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First Single-Molecule LED

Illustration: APS
Artist illustration of a single-molecule organic light-emitting diode

By coaxing light out of a single polymer molecule, researchers have made the world’s tiniest light-emitting diode. This work is part of an interdisciplinary effort to make molecular scale electronic devices, which hold the potential for creating smaller but more powerful and energy-efficient computers.

Guillaume Schull and his colleagues at the University of Strasbourg in France made the device with the conducting polymer polythiophene. They used a scanning tunneling microscope tip to locate and grab a single polythiophene molecule lying on a gold substrate. Then they pulled up the tip to suspend the molecule like a wire between the tip and the substrate.

The researchers report in the journal Physical Review Letters that when they applied a voltage across the molecule, they were able to measure a nanoampere-scale current passing through it and to record light emitted from it.

Conventional organic light-emitting diodes are semiconductors sandwiched between two electrodes. A voltage applied between the electrodes creates electrons and holes. When these two oppositely charged particles meet, photons are emitted.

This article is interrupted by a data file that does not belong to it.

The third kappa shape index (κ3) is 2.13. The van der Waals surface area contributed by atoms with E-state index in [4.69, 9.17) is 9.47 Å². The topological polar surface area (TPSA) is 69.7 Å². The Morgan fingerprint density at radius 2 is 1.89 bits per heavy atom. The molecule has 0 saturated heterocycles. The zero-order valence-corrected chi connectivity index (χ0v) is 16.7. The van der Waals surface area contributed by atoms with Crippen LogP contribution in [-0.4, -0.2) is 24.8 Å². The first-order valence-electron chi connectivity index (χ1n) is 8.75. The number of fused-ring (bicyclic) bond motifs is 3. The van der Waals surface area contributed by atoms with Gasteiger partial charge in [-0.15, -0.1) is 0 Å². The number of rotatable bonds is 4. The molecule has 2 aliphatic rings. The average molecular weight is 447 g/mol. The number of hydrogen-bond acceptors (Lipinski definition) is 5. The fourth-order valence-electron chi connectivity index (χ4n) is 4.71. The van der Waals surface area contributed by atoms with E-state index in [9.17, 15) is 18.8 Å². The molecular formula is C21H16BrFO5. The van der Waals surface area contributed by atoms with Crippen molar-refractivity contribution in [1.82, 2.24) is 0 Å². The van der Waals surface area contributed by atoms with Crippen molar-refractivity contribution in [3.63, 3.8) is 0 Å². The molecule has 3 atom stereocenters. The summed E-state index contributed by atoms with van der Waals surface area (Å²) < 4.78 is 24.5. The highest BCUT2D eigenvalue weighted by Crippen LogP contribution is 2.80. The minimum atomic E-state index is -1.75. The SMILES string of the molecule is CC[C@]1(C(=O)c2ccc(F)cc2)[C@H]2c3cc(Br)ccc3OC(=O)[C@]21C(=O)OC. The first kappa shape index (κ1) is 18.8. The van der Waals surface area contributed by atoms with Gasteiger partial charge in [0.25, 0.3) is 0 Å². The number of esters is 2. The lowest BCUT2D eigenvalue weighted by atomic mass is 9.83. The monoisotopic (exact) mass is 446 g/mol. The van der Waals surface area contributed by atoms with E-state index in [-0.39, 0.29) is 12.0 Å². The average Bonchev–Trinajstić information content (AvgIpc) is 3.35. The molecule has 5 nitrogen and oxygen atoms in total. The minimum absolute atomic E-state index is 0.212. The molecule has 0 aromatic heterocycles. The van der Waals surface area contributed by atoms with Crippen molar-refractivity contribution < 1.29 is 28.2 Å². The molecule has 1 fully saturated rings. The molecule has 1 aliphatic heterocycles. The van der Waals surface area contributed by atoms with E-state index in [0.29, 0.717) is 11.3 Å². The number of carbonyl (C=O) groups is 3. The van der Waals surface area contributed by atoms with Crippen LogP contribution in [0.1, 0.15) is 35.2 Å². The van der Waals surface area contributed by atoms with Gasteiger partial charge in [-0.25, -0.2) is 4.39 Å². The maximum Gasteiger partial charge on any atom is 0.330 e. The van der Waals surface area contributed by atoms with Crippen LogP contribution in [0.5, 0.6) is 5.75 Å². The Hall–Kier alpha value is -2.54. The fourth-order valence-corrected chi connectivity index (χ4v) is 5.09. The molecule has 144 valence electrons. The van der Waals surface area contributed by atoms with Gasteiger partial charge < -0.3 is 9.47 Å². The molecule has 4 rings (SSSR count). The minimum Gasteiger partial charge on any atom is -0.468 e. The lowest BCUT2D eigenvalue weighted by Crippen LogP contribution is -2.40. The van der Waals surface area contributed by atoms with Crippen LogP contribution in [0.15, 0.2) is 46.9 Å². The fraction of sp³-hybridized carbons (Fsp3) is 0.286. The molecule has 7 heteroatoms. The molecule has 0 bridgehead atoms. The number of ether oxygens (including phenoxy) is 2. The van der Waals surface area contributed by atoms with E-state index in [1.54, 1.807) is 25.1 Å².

The same thing happens here, except on a much tinier, single-molecule level. When the microscope tip had a large negative voltage, the researchers calculate that one photon was emitted for every 100 000 electrons that surged from the tip and into the molecule. The photon had a red wavelength. When the researchers flipped the voltage bias, the light emission was negligible.

IEEE Spectrum on Your Phone: New and Improved!

If you routinely visit IEEE Spectrum on your phone, you've probably noticed some big changes recently. If you've never tried looking at this site on your phone, now's the perfect time to start! We've made major overhauls to the the mobile view—here's a brief sample of what's new.

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Google Highlights Value of Patents in Motorola Sale to Lenovo

Google has exited the smartphone manufacturing business and shored up Android's legal defenses in the smartphone patent wars in a single week. The technology giant sold off Motorola Mobility to Lenovo in a US $12.5-billion deal on Wednesday that allowed it to hold onto most of Motorola's patent portfolio.